Plastics Guru Has Screw and 3D Print Patents


Timothy Womer ’80 AAS, ’82 BSAS

In the iconic 1960s film “The Graduate,” Dustin Hoffman’s character gets succinct career advice from an old family friend. He says:

“I want to say one word to you, just one word … Plastics.”

YSU grad Tim Womer loves that line. The two-time YSU mechanical engineering technology alumnus is a world-renowned expert in the field of plastics, specializing in the design of industrial-sized extrusion screws.

We’re not talking hardware store nuts and bolts. The screws Womer designs, and for which he holds multiple U.S. patents, are too large to fit in a typical business office.

Typically composed of metal and ranging in length from 5- to 40-feet, he says plasticizing screws are used to melt and mold plastic to make a wide range of products we use everyday, from water jugs and garbage bags to plumbing pipes and bottle caps.

“The screw is the heart of the machine,” he explains, “and most people don’t know that the region between Cleveland/Akron and New Castle, Pa. is the mecca of screws.”

The son of a coal miner and the first in his family to go to college, Womer came to YSU in the late 1970s as a non-traditional student, working full-time as a machinist while pursuing his bachelor’s degree in Mechanical Engineering Technology. He remembers how department chair William O. Barsch, who has since retired, encouraged him to share his practical work experience in class. “He took an interest in me as a working student, and that’s the most memorable part of going to school here, having an adviser that I really connected with.”

Womer’s 40-year career included a succession of top positions with major plastics companies, most recently as corporate technology officer for the global Xaloy, Inc., until he formed his own consulting firm in 2010. But for founder and president of TWWomer & Associates LLC in Edinburg, Pa., being self-employed doesn’t mean semi-retirement.

“The industry won’t allow me to retire,” he says with a grin. “But I’m not complaining. Plastics has always intrigued me. I never get tired of it.” Womer’s phone is always ringing because he is one of only a dozen engineers in the world who can create custom designs for extrusion screws, and he has designed thousands of them.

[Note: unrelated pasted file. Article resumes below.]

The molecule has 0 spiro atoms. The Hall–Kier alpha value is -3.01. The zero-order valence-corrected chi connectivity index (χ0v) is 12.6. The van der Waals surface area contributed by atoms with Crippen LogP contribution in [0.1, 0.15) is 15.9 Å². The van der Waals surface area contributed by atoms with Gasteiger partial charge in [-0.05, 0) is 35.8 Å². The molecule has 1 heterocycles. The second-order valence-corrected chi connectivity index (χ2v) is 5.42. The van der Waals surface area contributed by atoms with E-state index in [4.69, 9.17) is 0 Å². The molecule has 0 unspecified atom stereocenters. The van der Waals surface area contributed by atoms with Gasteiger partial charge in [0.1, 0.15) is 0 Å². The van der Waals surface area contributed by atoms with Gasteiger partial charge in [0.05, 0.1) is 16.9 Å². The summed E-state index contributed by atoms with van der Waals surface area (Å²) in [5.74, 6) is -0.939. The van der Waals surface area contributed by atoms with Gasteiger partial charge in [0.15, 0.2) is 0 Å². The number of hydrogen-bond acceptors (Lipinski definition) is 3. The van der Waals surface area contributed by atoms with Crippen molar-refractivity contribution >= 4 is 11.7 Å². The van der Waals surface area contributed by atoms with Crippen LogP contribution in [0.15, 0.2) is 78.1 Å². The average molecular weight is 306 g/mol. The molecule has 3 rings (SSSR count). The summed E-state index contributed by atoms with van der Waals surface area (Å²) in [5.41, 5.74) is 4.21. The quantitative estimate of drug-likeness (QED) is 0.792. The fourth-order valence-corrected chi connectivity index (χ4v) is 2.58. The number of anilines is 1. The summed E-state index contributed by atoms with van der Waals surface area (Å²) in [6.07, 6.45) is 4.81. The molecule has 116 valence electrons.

His latest passion, and what he considers the most exciting development in plastics, is 3D printing. Womer has 17 active patents and three that are pending, two of which deal with 3D printing, and his company has a 3D consulting contract with the Oakridge National Laboratory in Tennessee, a massive U.S. Dept. of Energy lab. He helped the Oakridge lab to produce the first 3D printed automobiles for display at 2014 auto shows in Detroit and Chicago.

Womer travels frequently in the U.S. and around the world, speaking for technical seminars, lead training sessions and workshops, troubleshooting design and manufacturing problems. “It never stops,” he says.

Womer has a long list of awards and honors from the plastics industry, including induction into the Plastics Hall of Fame in 2012. He served as president of the Society of Plastics Engineers in 2006 and won it’s most prestigious honor the following year.

After hours, the YSU grad celebrates his German heritage by singing in the Pittsburgh and New Castle, Pa. Maennerchors, and he enjoys outdoor activities such as hunting and chopping firewood. Womer and his wife of 38 years, Barb, are parents of two adult children. Their son, Brock, is also employed as a plastics engineer; daughter Brianna graduated from YSU in May with a doctorate in Physical Therapy and expects to complete an MA in Biology next year.

(Previously published in YSU Magazine, Fall 2016.)